Beauty was in the eye of beholder Gen. William Jackson Palmer.
When the Colorado Springs founder planted his stake 150 years ago, on July 31, 1871, at Pikes Peak and Colorado avenues, he intended for the city to be the finest place in the West to build a home.
“It was built on the idea that people would want to be here, attracted by the scenic beauty, climate and location of this place,” says Colorado Springs Pioneers Museum Director Matt Mayberry. “As opposed to other Western cities, because there was gold in the ground nearby or the seat of government was there or steel mills, like Pueblo. His was a place people would choose to be because of the quality of life.”
Some would say he accomplished that mission. Because here we are, celebrating our sesquicentennial in an era of population explosion and constant sprawling growth in the shadow of Pikes Peak.
The city will celebrate its anniversary in a big way this year, with a schedule of events, including a downtown party and parade on July 31 (pandemic allowing), and a new exhibit at the free museum. “COS@150” is a timeline of the city’s history told through 150 objects, including artifacts, documents, photos and other storytelling devices. Many of the objects have never been seen by the public. Most are from the museum’s collection, though some have been contributed by the community. The exhibit opens at 10 a.m. Saturday. You must reserve a timeslot online at cspm.org/visit-the-museum.
“It looks at all aspects of the community’s history — the good, bad and ugly,” says Mayberry. “It helps us understand how we became the community we are today.”
One of those artifacts is a Tuskegee Airman jacket donated by Frank Macon, who was part of the group of Black military pilots and airmen who fought in World War II. Macon died in November.
“It’s one of those pieces that connects to Colorado Springs and also to the fact people in the Springs go on and are influenced by and influence national events,” Mayberry says.
The exhibit is the second of three sesquicentennial-themed exhibits. The first, “Evidence: Finding the Facts About General William Jackson Palmer,” opened last year. The third will open in November and explore the region before the city was founded through an Indigenous perspective. Throughout the year, in-person and virtual programs will take place, including a scholar series and children and family programs. You can learn more by going to cspm.org.
Photographer Mike Pach also will offer his project, “Colorado Springs: Then and Now,” which features 50 re-created historic photos. The exhibit opens July 8 at Library 21c.
COS 150 Tree Challenge also is part of the sesquicentennial. The goal of the challenge, started two years ago, is to see 18,071 trees planted by the end of the year. One of the first things Palmer did after putting the stake in the ground was bring in trees to green up the community. Anybody who plants a tree is encouraged to go to coloradosprings.gov/cos-150 and record the data in the Tree Tracker.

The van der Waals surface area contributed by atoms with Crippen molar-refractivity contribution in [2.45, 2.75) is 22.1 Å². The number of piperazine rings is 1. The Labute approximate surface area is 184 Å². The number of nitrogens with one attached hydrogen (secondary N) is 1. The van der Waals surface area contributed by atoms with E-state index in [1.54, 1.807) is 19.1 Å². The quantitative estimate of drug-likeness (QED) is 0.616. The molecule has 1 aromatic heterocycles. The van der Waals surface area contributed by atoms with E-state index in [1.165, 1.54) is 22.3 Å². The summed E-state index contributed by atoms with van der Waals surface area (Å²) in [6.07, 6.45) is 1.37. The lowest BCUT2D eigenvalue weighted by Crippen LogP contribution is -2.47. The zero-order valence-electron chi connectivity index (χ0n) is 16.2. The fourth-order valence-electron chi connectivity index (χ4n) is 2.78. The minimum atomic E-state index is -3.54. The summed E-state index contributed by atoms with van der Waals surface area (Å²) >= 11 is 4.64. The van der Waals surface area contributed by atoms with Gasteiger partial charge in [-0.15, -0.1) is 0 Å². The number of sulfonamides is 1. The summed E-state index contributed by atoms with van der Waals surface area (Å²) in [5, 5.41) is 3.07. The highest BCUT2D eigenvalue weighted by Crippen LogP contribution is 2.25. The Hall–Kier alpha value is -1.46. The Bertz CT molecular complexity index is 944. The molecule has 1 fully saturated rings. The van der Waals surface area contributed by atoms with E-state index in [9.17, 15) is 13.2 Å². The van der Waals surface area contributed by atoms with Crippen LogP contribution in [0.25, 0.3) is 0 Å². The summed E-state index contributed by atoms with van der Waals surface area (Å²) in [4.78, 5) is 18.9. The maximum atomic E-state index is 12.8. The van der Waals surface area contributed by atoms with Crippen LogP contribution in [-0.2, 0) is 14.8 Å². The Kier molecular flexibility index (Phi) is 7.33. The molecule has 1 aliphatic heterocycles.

One giant fan of the Springs? Mayor John Suthers, naturally.
Born in Denver and adopted at 3 weeks old by a Springs couple, Suthers considers himself a native. The St. Mary’s High School graduate remembers when the city passed Pueblo as the second largest city in the state and South Circle Drive was a dirt road.
His father, who enlisted after the attack on Pearl Harbor, reported to Camp Carson, now Fort Carson. He told his wife the Springs was beautiful, so she came to visit and stayed at Buffalo Lodge, now Buffalo Lodge Bicycle Resort. In 1946, they became permanent residents.
Suthers’ father was the sixth or seventh dentist in town, he says, and had an office in the Burns Building downtown, above the old Chief Theater.
“On Saturday mornings he’d work and take me and my sister down. We’d pay 10 or 15 cents and watch movies from 9 a.m. to noon at the Chief,” remembers Suthers. “That’s what everybody did. It was a great place to grow up.”
And he’s been here ever since, minus attending the University of Notre Dame in Indiana and law school at University of Colorado in Boulder.
“There’s no more beautiful setting for a city,” he says. “Even in Denver you’ve got to get your binoculars out to see the mountains. In Colorado Springs, it’s right there. You can walk out of your house and walk 10 minutes and feel like you’re in the mountains. And it takes me 12 to 13 minutes to get to work every morning. It’s a great combination.”
Mayberry, who arrived in the Springs in the ’80s, has watched the city struggle financially and also with identifying a community motto. He believes we’re now experiencing a real sense of confidence in what the city can be, what with our new Olympic City USA designation.
“We’re a very entrepreneurial community and a community based on innovation,” he says.
“People seem to want to be here. They create a way to establish an economy that supports that. In many ways, Colorado Springs is like an onion. There are different layers to us that are a result of all these reinventions and reimaginings of the community.”
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